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A trip to the Sloan Sports Analytics Conference, where everybody trolls the Flyers

I traveled to Boston for this year's Sloan Sports Analytics Conference, or as we'll alternatively call it, Trollfest 2013.

Bill Connelly, SB Nation

Last week, I went to Boston to present a poster on zone entries at the Sloan Sports Analytics Conference. Here's a link to that if you're interested, and here are some odds and ends from the experience -- or, what I'm calling Trollfest 2013.

When I arranged to meet up with Ryan Lambert, I had to expect a little trolling, but I wasn't prepared for anything this elaborate. He arranged to go out for drinks but said we couldn't go to the bars near the conference because they were "for bros". He suggested a place a couple of miles away instead, so a group of us trooped over there, only to push open the door and find them setting up for a beer pong tournament. With one team dressed as Mario and Luigi. Way to save us from the bros, Lambert.

I didn't expect nearly as much trolling from NHL teams as I got. I'm pretty sure theirs was all unintentional, but it was relentless nevertheless.

When Frank Provenzano, assistant general manager of the Stars, was at my poster, he pointed to the orange dot for No. 68 in the very top-right of the zone entry chart and said "we have that guy now."

When Craig MacTavish, senior VP of hockey ops for the Oilers, came to my poster, he looked at it for about a second and a half before saying "we just hired a guy to do all this GVT stuff for us." I wasn't sure what to say, and he asked if I used GVT. I said "no..." and he said "I can see you have more to say about that, but I need to go. We'll catch up later" and made his exit.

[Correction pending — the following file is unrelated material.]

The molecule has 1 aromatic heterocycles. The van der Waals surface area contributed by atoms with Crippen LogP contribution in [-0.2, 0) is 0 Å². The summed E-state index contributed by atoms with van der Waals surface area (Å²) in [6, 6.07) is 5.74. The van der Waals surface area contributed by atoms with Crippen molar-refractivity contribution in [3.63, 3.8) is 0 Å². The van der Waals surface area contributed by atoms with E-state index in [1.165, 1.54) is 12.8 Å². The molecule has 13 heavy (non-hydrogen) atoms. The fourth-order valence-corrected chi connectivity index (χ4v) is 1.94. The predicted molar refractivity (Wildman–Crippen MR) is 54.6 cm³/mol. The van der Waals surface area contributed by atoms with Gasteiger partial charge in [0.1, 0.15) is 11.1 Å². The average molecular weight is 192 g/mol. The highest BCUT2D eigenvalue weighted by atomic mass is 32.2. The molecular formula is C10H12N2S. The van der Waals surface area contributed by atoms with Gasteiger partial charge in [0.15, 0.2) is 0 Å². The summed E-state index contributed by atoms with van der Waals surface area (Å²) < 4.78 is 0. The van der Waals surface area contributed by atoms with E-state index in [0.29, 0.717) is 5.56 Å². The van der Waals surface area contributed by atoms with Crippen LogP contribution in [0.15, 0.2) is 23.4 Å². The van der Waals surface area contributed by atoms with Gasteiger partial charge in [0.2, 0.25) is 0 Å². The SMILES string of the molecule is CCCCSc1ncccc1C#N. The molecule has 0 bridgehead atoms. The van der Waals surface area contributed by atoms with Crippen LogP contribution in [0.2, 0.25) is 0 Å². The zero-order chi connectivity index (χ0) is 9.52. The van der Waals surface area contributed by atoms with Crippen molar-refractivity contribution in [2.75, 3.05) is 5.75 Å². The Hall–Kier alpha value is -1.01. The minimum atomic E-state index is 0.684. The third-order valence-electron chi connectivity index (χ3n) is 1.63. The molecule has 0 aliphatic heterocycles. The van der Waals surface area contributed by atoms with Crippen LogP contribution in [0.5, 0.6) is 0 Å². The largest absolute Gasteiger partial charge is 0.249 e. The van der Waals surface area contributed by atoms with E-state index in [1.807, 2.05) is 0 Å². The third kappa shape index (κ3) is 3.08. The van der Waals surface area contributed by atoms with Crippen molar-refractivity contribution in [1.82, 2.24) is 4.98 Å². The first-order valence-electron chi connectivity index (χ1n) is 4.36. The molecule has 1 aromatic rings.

But the team with the most material for trolling was undoubtedly the Lightning. At dinner on Friday, I found myself sitting next to their in-house statistical analyst, Michael Peterson.

He asked how Flyers fans felt about losing Matt Carle. I told him that some of us saw it as a major loss, but that the broader fan base hated Carle and saw it as addition by subtraction. He looked absolutely shocked and a bit confused, forcing me to explain the perspective of someone who doesn't think highly of Carle.

Then he remembered there was some older history too and asked what we thought about the (original) Simon Gagne trade. Augh.

An amusing tangent here: I deflected with a joke about how the net result of the two Gagne trades was that the Flyers gave up a fourth round pick to get Matt Walker and a fourth, and that this was a net loss for the Flyers. He continued his unintentional trolling by thinking that the Flyers had to have gotten more picks than just a fourth in the first trade, so we went to Google to check. There, we discovered that if you type "Gagne for", Google autocompletes to "Gagne for Luongo," which is interesting.

The final nail in the coffin came when he inquired about Andrej Meszaros. He acknowledged that Meszaros has been better in Philadelphia, but wondered why someone would want to add a guy with a $4 million cap hit with the intent of putting him on the third pairing. Once again, I had no answer.

How I long for a day when I can attend an analytical conference and not feel like everyone who mentions the Flyers is trolling me.


On an unrelated note, the thing that stood out most strongly to me from the panels was the amount of effort other leagues are devoting to medical analytics. Teams are starting to track biometrics and performance and injury frequency as a function of training schedule or playing time, with the goal of understanding the optimal usage -- and what they're giving up if they decide to have a player play every minute of overtime.

Obviously our ability to measure something like this from the outside is pretty limited, but I'm intrigued by the idea and wonder how much of an impact they'll have.